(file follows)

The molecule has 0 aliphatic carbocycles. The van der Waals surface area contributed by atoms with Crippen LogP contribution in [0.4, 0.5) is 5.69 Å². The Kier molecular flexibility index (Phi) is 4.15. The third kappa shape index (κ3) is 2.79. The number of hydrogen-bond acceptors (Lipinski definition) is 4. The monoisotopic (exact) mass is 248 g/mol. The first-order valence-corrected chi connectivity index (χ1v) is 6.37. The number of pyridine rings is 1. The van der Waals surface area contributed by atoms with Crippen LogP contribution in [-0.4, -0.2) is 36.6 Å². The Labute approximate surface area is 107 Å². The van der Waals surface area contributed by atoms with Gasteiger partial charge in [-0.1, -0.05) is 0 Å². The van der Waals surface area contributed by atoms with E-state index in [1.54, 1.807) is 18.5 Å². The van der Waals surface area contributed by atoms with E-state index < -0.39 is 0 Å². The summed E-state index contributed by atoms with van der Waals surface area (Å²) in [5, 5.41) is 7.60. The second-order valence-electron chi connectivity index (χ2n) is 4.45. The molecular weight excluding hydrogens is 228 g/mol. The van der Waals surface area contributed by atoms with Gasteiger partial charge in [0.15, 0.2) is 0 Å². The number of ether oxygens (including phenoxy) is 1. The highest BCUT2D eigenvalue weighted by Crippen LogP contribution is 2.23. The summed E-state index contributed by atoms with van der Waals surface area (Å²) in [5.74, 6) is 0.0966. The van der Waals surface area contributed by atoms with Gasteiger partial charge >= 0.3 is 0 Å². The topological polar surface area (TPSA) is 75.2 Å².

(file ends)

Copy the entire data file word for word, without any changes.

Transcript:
The molecule has 0 aliphatic carbocycles. The van der Waals surface area contributed by atoms with Crippen LogP contribution in [0.4, 0.5) is 5.69 Å². The Kier molecular flexibility index (Phi) is 4.15. The third kappa shape index (κ3) is 2.79. The number of hydrogen-bond acceptors (Lipinski definition) is 4. The monoisotopic (exact) mass is 248 g/mol. The first-order valence-corrected chi connectivity index (χ1v) is 6.37. The number of pyridine rings is 1. The van der Waals surface area contributed by atoms with Crippen LogP contribution in [-0.4, -0.2) is 36.6 Å². The Labute approximate surface area is 107 Å². The van der Waals surface area contributed by atoms with Gasteiger partial charge in [-0.1, -0.05) is 0 Å². The van der Waals surface area contributed by atoms with E-state index in [1.54, 1.807) is 18.5 Å². The van der Waals surface area contributed by atoms with E-state index < -0.39 is 0 Å². The summed E-state index contributed by atoms with van der Waals surface area (Å²) in [5, 5.41) is 7.60. The second-order valence-electron chi connectivity index (χ2n) is 4.45. The molecular weight excluding hydrogens is 228 g/mol. The van der Waals surface area contributed by atoms with Gasteiger partial charge in [0.15, 0.2) is 0 Å². The number of ether oxygens (including phenoxy) is 1. The highest BCUT2D eigenvalue weighted by Crippen LogP contribution is 2.23. The summed E-state index contributed by atoms with van der Waals surface area (Å²) in [5.74, 6) is 0.0966. The van der Waals surface area contributed by atoms with Gasteiger partial charge >= 0.3 is 0 Å². The topological polar surface area (TPSA) is 75.2 Å².